Colorado Department of Public Health and Environment approves Suncor dewatering, monitoring, remediation plans with enhancements
The Hazardous Materials and Waste Management Division of the Colorado Department of Public Health and Environment has approved with modifications Suncor Energy (USA) Inc.’s dewatering, monitoring, and remediation plans for the South Secondary Treatment Area on Metro Denver Wastewater’s Reclamation District (Metro) property adjacent to Suncor’s Commerce City refinery. The division’s actions are designed to enhance Suncor’s response to releases of petroleum products from its Commerce City refinery, releases that jeopardize Metro’s infrastructure upgrade that is required to comply with water treatment standards.
The division’s three letters address concerns that dewatering operations that are part of a Denver Metro Wastewater Reclamation District construction project are causing a portion of a contaminated groundwater plume to change direction, spreading hydrocarbons to previously clean areas. A July 9 letter requires weekly sampling for benzene, toluene, ethyl benzene and xylenes (BTEX) in several wells on the Metro property. The division’s July 16 letter requires Suncor to sample three particular locations every other day. If any BTEX chemical is detected above state groundwater standards in the three specific locations, Suncor must immediately manage water extracted from those wells by collecting, treating, disposing and/or discharging it appropriately.
In addition, one letter designates 11 wells currently used for groundwater monitoring as compliance wells. Suncor must take whatever steps necessary to ensure its hydrocarbon plume does not degrade water quality above state groundwater standards at any of these wells, and to prevent the continued expansion of its plume. Failure to do so would violate a Notice of Additional Work the Department issued on May 9, 2012.
In a July 16 letter to Suncor, the Hazardous Materials and Waste Management Division stated: “due to the short amount of time that may be remaining before Suncor must manage produced contaminated groundwater, the division has determined that Suncor shall pursue more than just one preferred option, in parallel if necessary, to ensure that the waste water generated at the South Secondary Treatment Area can be effectively and legally managed.” The division approved Suncor’s dewatering plan, required by the May 9 Notice, with the following modifications:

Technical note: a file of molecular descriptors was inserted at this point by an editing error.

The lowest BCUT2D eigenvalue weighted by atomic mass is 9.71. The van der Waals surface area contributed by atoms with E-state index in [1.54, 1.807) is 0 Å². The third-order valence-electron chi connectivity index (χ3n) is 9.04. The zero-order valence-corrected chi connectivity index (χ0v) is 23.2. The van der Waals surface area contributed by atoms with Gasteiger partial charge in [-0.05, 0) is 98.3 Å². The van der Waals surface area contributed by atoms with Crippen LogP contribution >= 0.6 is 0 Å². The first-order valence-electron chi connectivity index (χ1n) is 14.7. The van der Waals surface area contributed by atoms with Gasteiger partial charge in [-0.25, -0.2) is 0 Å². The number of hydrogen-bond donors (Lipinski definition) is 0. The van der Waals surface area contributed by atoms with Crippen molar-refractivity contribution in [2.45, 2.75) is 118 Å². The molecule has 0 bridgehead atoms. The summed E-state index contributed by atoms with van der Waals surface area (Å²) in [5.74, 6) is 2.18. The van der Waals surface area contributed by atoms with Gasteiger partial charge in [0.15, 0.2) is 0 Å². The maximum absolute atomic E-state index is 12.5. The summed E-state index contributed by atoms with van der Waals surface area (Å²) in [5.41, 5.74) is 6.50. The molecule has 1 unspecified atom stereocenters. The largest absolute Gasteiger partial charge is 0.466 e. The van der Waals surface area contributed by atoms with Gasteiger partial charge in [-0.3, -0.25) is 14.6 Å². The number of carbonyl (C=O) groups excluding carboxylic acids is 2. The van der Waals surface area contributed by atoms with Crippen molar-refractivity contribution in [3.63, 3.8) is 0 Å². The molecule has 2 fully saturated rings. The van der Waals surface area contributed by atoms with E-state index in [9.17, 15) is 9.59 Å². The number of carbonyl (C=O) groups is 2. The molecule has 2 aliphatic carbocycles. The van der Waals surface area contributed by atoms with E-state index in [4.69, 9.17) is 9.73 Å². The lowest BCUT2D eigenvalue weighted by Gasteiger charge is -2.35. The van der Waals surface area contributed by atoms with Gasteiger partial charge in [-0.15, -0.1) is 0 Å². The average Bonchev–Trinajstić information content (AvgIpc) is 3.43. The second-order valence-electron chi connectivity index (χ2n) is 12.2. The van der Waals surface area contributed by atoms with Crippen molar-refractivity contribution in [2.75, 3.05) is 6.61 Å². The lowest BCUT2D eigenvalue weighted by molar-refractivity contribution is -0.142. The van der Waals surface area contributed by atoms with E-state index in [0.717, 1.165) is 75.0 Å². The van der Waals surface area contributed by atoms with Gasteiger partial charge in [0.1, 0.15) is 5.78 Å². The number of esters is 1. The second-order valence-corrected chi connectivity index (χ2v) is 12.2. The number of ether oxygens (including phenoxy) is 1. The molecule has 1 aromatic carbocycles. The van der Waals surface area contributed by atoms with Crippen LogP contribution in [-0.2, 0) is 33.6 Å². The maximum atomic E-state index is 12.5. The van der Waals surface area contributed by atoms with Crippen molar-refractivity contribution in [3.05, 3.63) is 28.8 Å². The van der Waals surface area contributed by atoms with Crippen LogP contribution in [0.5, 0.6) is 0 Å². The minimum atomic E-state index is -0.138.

· Suncor must sample and analyze groundwater for BTEX in three locations every other day and forward the analysis results to the state and Metro Wastewater within two days of sampling.
· If BTEX is detected above state groundwater standards in any of these locations, Suncor must immediately begin treating the water and may not discharge it in Metro’s treatment system unless the utility gives written approval.
· Starting immediately, Suncor must be prepared to truck contaminated water offsite for treatment and disposal, if needed.
· If Suncor cannot immediately treat all contaminated water recovered from Metro dewatering wells and drains, the company must treat it at its existing system on refinery property, truck it to a third-party treatment facility or temporarily store it in tanks on refinery property.
· By July 24, Suncor must submit a new, separate permit application for treating groundwater. The application must assume a worst-case scenario and must request a discharge volume large enough to handle all anticipated dewatering activities in Metro’s South Secondary Treatment Area and other areas – up to 2,000 gallons per minute.
· By August 1, Suncor must install a groundwater treatment system on Suncor’s or Metro’s property (with Metro’s approval) to treat any and all water exceeding state groundwater standards that is extracted as part of Metro’s dewatering activities.
· If future data demonstrates the contaminant plume still is moving toward the dewatering area, Suncor must take aggressive steps to resample wells, install extraction wells to reverse the groundwater flow, and treat all the extracted water or truck it offsite to a third-party treatment facility.
The department’s previous orders for Suncor remain in effect, including water sampling in Sand Creek and the South Platte River. Suncor is responsible for cleaning up the effects of releases from its refinery, regardless of how far downstream they extend.
A related June 25 letter to Suncor from the department’s Air Pollution Control Division and its Water Quality Control Division also requested information from the company specifically related to operation and maintenance of tanks, below ground pipelines and conveyances at the facility.